Senators Raise Concern Over Loosening Insurable Interest Laws
Two members of the Senate Finance Committee have raised concerns about legislation being considered in various states that may weaken state insurable interest laws to the point they will no longer serve any meaningful purpose.
In a letter to American Council of Life Insurers President Frank Keating, Sens. Gordon H. Smith, R-Oregon, and Kent Conrad, D-N.D., say the state legislation that concerns them is designed to facilitate marketing programs through which charitable, educational and religious institutions work with third-party investors to solicit individuals to participate in investments.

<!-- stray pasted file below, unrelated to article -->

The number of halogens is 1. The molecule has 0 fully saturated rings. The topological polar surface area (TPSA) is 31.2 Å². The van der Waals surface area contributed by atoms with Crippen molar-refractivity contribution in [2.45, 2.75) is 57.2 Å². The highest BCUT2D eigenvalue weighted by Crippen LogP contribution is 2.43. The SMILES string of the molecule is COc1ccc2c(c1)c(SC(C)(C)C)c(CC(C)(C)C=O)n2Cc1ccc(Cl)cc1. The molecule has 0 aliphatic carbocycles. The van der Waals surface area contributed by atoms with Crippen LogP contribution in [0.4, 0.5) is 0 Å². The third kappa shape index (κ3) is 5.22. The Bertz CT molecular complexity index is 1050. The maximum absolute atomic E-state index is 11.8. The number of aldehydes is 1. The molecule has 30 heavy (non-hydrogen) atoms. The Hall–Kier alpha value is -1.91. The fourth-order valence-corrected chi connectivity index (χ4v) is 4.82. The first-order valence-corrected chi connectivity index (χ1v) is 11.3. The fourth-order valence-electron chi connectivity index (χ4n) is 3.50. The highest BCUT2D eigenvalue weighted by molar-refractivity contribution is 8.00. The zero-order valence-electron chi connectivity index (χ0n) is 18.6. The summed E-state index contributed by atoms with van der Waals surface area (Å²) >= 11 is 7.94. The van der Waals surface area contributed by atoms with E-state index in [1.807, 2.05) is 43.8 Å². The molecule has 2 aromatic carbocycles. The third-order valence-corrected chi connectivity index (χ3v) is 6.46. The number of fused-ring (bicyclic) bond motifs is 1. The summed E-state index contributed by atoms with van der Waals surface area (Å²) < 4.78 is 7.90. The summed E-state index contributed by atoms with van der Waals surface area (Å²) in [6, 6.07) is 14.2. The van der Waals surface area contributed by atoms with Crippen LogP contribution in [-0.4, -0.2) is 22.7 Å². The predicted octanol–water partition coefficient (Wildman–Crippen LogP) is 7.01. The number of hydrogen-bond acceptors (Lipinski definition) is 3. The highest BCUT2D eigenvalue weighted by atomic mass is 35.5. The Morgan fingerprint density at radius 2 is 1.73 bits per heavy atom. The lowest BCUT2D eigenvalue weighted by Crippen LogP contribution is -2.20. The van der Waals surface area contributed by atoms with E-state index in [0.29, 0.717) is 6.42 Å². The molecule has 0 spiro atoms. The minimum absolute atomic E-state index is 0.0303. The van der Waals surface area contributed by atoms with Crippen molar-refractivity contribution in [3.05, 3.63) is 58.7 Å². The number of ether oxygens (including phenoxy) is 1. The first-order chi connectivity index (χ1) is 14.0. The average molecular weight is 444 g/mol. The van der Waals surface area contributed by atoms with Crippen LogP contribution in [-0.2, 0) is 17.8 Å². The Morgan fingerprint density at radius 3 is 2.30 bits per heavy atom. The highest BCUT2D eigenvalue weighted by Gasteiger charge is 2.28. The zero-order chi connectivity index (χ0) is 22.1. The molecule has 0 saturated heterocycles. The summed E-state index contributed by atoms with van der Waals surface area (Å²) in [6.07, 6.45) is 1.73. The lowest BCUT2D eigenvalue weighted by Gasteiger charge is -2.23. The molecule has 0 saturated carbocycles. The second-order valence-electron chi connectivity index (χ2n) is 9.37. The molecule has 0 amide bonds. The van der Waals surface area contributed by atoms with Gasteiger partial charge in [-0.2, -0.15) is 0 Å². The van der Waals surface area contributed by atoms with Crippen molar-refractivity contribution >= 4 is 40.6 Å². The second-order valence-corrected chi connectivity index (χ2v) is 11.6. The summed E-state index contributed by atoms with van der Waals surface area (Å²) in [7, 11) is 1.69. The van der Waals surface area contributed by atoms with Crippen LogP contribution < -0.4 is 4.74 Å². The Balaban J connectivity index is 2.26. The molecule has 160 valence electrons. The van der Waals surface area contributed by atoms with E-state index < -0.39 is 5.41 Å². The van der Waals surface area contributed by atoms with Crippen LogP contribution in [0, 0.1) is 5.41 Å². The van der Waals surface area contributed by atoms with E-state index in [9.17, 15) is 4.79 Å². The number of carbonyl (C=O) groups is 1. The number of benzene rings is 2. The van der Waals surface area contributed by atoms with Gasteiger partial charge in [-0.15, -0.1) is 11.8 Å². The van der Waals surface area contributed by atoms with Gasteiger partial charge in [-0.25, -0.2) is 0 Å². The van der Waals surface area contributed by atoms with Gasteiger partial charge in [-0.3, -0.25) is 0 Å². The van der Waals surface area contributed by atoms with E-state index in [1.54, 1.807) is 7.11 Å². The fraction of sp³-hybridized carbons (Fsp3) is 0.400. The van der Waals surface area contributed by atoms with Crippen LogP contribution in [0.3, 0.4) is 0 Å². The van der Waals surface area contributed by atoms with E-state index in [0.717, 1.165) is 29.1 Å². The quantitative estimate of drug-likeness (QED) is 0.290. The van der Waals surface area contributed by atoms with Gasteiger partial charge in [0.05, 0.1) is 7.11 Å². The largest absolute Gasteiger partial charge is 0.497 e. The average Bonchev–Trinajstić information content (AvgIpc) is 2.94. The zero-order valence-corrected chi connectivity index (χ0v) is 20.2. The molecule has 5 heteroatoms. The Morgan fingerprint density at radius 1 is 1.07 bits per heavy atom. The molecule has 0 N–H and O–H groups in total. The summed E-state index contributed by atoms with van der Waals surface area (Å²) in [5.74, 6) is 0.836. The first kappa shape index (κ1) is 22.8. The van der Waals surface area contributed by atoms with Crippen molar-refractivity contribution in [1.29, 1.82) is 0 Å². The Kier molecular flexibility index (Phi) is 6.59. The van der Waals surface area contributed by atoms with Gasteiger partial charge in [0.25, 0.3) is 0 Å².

The charitable institution would assist third-party investors in purchasing life insurance policies on the individual from one insurer and also obtain annuity contracts on the same individual from another insurer, they say. The income generated from the annuity could be used to pay the life insurance premiums, they continue.